Usually, after induction chemotherapy, surgery will be performed to remove as much of the primary tumour as possible.

At this point, the hope is that the tumour will have reduced in size since diagnosis so that the surgery will be as successful as it can be.

The surgeon will remove the tumour along with a margin of healthy cells while trying to cause little disruption to surrounding structures and organs.

The tumour that has been removed is then sent for further testing in the laboratory. This can provide a clearer picture of the genetic makeup of that tumour as well as identifying how much or how little of the tumour remains active tissue.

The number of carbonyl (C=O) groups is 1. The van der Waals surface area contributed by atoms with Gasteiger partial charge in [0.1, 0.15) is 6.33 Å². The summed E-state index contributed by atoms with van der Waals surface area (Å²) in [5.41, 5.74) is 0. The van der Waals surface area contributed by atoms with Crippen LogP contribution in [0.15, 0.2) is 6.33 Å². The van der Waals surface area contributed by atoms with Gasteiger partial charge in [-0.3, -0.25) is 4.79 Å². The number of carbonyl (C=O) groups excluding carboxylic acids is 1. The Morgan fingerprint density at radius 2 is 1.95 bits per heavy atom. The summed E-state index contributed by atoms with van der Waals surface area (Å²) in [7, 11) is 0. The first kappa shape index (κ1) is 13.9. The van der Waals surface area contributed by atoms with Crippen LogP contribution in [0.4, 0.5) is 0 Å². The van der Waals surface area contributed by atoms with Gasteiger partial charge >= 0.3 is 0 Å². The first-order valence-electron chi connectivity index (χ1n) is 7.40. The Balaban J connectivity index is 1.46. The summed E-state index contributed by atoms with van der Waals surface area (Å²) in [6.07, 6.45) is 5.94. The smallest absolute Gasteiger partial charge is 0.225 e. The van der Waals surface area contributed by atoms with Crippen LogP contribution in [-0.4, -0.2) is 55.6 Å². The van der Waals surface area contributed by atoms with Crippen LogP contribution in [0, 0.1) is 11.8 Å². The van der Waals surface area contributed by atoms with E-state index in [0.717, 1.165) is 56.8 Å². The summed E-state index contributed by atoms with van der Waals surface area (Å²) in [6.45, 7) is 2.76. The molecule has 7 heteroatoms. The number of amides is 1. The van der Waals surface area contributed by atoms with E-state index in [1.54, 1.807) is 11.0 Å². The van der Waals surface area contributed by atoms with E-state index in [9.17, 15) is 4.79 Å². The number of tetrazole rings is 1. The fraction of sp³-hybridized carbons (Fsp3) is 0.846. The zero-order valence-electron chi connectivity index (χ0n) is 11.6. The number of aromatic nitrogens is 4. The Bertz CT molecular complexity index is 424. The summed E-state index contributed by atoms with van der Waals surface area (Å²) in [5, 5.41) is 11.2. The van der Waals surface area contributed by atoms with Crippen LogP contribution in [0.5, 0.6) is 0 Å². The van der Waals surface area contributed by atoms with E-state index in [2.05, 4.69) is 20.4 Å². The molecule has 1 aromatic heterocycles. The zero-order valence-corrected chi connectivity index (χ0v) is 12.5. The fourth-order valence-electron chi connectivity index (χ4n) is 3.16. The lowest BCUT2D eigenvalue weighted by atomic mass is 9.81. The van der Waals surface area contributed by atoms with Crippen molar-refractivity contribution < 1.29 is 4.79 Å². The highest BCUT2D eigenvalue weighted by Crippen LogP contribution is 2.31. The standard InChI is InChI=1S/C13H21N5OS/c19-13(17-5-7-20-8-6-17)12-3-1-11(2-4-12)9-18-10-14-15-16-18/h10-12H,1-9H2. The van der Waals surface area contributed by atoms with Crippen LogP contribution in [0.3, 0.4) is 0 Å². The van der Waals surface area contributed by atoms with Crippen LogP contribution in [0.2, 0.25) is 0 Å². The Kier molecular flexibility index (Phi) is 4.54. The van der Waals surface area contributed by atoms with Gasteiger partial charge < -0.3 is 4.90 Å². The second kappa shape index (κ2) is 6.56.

Following surgery, a child with high-risk neuroblastoma will have high-dose chemotherapy to clear any remaining cancer cells. Read more about high-dose chemotherapy.